The one year game develpoment duel
Feb

3

2015

Saving Game Data in SpriteKit

When searching for tips on how to save game data in SpriteKit, most posts explain how to save one variable (high score, for example). In that regard, this Thinking Swiftly post was extremely helpful, and is where a majority of the code below comes from. I just wanted to extend that post, and look at how an entire object could be saved in a self contained way.

NOTE: This article has been updated. Refer to SpriteKit Saving with Swift 3

A class will hold a singleton which will automatically load the first time it is called. No initialization from the outside needed.

// Access a variable. Will lazy load the first time.

GameData.sharedInstance.variableA

Likewise, to save, we simply call save. Below, we’ll change a value, and save it out.

// Change a variable, and then save.

GameData.sharedInstance.variableA = 2
GameData.sharedInstance.save()

The only major difference from other posts I’ve seen is in the actual save method. Instead of encoding each variable, I am just encoding the entire object. Note: This only works with standard variable types — if you need to save out a custom class, you have to make the class extend NSCoding.

let saveData = NSKeyedArchiver.archivedDataWithRootObject(self.scores);

// Becomes

let saveData = NSKeyedArchiver.archivedDataWithRootObject(GameData.sharedInstance);

Have a look at the entire GameData class below, which should act as a self contained, lazy loading class to hold game data of standard variable types.

 

12 of you did not hold your tongue!
  1. […] year I wrote about saving game data in SpriteKit, and that code is now completely out of date. Swift 3 has brought about all sorts of fun changes, […]

  2. I have a real question now: In your code, the file you are copying to “GameData.plist” is called “DefaultFile.plist.” However, there is no such thing as “DefaultFile.plist”. I assume this is just a placeholder, so what do put there instead? I tried “Info.plist”, but that gives me an error.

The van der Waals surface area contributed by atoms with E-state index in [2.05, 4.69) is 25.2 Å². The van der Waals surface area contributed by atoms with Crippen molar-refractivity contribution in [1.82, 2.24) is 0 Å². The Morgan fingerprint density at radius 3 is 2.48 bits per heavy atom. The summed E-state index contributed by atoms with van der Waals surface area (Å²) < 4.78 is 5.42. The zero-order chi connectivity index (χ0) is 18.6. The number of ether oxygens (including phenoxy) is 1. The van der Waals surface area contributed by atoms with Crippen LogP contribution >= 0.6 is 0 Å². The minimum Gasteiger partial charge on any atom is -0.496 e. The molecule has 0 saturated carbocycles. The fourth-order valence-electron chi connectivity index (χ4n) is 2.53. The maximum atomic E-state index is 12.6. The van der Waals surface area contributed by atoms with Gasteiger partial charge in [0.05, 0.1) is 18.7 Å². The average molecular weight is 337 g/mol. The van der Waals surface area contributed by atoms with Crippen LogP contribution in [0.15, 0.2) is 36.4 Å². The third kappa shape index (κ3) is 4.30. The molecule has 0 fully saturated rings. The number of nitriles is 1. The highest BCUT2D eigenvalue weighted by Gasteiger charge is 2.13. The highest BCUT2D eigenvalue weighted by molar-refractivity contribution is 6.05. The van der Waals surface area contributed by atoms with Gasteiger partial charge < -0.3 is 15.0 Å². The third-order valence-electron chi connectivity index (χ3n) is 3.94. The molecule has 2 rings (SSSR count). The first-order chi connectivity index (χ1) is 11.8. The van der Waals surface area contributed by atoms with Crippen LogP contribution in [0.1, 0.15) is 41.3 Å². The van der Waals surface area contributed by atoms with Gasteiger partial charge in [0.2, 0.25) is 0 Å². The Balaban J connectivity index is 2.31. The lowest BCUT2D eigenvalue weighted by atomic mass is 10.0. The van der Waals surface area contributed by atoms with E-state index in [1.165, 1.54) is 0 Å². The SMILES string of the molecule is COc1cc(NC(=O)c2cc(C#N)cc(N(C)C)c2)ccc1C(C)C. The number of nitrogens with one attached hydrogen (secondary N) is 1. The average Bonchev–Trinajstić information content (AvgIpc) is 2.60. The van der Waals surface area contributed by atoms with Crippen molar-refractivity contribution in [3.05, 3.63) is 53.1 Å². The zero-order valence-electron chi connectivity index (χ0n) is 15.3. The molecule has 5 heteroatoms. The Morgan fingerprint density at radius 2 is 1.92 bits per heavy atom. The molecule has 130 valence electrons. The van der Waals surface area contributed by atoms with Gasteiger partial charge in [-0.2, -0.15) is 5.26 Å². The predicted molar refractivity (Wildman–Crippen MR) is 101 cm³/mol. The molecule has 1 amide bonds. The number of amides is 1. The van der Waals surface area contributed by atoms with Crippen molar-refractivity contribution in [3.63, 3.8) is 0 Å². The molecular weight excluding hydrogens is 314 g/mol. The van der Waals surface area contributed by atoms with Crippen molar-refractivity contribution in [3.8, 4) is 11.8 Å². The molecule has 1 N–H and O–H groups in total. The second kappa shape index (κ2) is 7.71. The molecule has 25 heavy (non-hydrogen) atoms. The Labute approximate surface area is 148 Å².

Thanks

    • What I don’t understand is how a new file is being created by copying “DefaultFile.plist” to “HighScores.plist”. Don’t we need to create “HighScores.plist” first?

      • Hmm, I’m not 100% sure why DefaultFile works, but it does. I’m going to dig around and see if it is only there in certain projects. I can tell you that it is not visible in my project folder, so I assume it is always an underlying file. Seems all answers on stack overflow assume it is present as well. What platform are you working with?

        • What I decided to do is make my own file called “DefaultGameData” and replace “DefaultFile” in code with “DefaultGameData.” Also, I had to update some of the code with swift 2 and I used your gist in the comment down below. After a few hours of testing and googling, I got it all working. If I post my code online, I’ll put a link here so that people can see how to implement your class in swift 2.

          Thank you SO MUCH for this great tutorial. It makes saving data in SpriteKit so easy!

          Thanks again,
          Noah

  3. I know this has been posted for a while…I am just having one problem.

    When I try to call GameData.save(), Xcode thinks the save() function has a parameter of type “GameData.” Additionally, Xcode gives the following error: “Use of instance member ‘save’ on type ‘GameData’; did you mean to use a value of type ‘GameData’ instead?”

    I try putting GameData.save(GameData). When I do that, however, Xcode throws the same error as above.

    I can’t figure out how to make it work. thanks

    • Alright I am stupid, literally caught the mistake two seconds later…Forgot to use .sharedInstance. That fixes it! Thanks again for the great tutorial. It works nicely.

  4. Is it possible to save entire objects with this method? I’m trying to save my entire player object and it seems to work but none of the custom properties I have on him are saving (like health) It’s just a subclassed SKNode with a few properties. Trying to save the entire thing instead of each variable.

  5. This seems really cool but I can’t seem to get it to work. It’s not giving me any errors either. Looks like it’s not saving, but it is creating the plist file. Really frustrating that it”s not giving any errors. Has anything changed with the latest versions of Xcode/ios?

    • The problem is likely how I glossed over the need for NSCoding. After I wrote this, I realized that you have to fully implement encodeWithCoder, so the line above that encodes the entire sharedInstance is wrong. While you can save the entire shared instance in the save() function, you still have to encode each member variable individually. You can see this example as a reference: http://nshipster.com/nscoding/. I’ve also uploaded a gist of my current working example here: https://gist.github.com/veeneck/724ad57982e7fa6214a3

      • Nice! Thanks for spending time to help me out. Works great.

  6. […] Save game […]


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